"Perhaps a cliché, but I like that no two days are the same"
1.How did you become interested in translational gastroenterology?
My PhD studies focused on the development of gene therapy options for disease, including chronic wounds and cancers. I was fascinated by how the altering of the genetic code of a single tissue compartment can result in a landscape wide shift in cellular architecture. This interest lead me to work on gastrointestinal tissue and more specifically colorectal cancers and how cells within non-cancers and cancers arrange themselves as influenced not only by their genotype but the environment. Cells are highly expressive entities; they are in constant communication with each other through processes like chemotaxis or mechanotransduction. Blockade of this cross-talk can lead to loss of tissue homeostasis, and dysplastic transformation.
2.What are you currently working on and what importance does your work hold for current patients with gastrointestinal issues?
My work triangulates recent advances in our understanding of indispensable intercompartmental signalling, the development of disease-positioned syngeneic animal models of CRC, and our capacity to molecularly stratify patients in advance of therapy initiation. To visualise what is happening on a single cell level within tumours, we have optimised a series of multiplex imaging panels that can be used on both human and mouse tissue, allowing for the analysis of immune/stromal/matrix on one slide and using tissue blocks from the vast diagnostic archive. I work very closely with mathematicians at the University of Oxford, who can use the data that I generate from these multiplex images and run spatial analysis. This allows us to understand what cells are interacting with each other, and which are not. With the huge challenge of inter-/intra-patient heterogenicity, identifying specific cellular interactions could help solidify common ground across cancers and lead to the discovery of targetable cell functional niches in hard-to-treat tumour types, increasing our understanding of why tumours are resistant in the first place. It is my belief that a deeper understanding of complex cellular interactions through the marriage of biology and math will lead to better precision medicine approaches.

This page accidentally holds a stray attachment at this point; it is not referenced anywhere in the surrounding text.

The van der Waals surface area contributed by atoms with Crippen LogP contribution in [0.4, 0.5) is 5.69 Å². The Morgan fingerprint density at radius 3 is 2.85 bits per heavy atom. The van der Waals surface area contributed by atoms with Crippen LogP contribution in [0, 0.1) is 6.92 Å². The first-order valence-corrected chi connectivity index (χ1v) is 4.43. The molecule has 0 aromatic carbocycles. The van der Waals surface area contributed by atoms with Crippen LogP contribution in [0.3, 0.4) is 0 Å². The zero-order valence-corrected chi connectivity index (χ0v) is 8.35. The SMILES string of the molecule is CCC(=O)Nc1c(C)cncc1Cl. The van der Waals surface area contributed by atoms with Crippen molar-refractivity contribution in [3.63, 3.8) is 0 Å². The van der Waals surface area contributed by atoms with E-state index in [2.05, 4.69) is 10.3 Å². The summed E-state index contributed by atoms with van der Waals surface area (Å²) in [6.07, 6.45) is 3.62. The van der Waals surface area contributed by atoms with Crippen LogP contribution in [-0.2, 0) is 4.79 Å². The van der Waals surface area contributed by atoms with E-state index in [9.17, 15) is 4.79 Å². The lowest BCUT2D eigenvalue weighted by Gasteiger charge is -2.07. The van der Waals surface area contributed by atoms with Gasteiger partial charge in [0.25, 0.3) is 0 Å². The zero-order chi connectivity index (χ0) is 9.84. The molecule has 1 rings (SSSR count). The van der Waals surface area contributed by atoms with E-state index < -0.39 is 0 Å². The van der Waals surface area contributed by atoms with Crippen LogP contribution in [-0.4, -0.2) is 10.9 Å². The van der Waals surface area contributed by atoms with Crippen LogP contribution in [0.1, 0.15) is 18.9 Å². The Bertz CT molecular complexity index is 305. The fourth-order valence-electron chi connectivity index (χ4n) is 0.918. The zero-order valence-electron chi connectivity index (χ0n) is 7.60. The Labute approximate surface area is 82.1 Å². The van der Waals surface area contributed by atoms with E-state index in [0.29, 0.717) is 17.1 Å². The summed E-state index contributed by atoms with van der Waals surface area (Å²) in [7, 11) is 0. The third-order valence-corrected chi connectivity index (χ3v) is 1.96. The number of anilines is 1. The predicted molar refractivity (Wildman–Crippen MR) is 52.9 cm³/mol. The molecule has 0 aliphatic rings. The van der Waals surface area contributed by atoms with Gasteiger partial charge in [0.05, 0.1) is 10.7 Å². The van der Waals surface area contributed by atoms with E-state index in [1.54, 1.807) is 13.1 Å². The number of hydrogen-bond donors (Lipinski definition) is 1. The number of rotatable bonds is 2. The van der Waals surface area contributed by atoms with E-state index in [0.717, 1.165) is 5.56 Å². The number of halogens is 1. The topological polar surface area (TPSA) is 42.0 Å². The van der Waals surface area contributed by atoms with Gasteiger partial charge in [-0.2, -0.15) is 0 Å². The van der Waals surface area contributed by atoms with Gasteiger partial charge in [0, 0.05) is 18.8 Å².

3. What do you enjoy most about scientific research?
Perhaps a cliché, but I like that no two days are the same. As with most scientists, I am in a constant state of learning, may it be a new technique or how particular genes influence cell function. An academic career is very demanding, but I enjoy being able to work with a wide range of people from a variety of backgrounds, from clinicians to mathematicians.
4.What’s the best part of being an Oxford University TGU member?
The TGU epitomises everything I enjoy about research. It is a central resource hub for scientists and clinicians alike to come together and learn from and collaborate with each other, which is key to better understand the diseases we are interested in.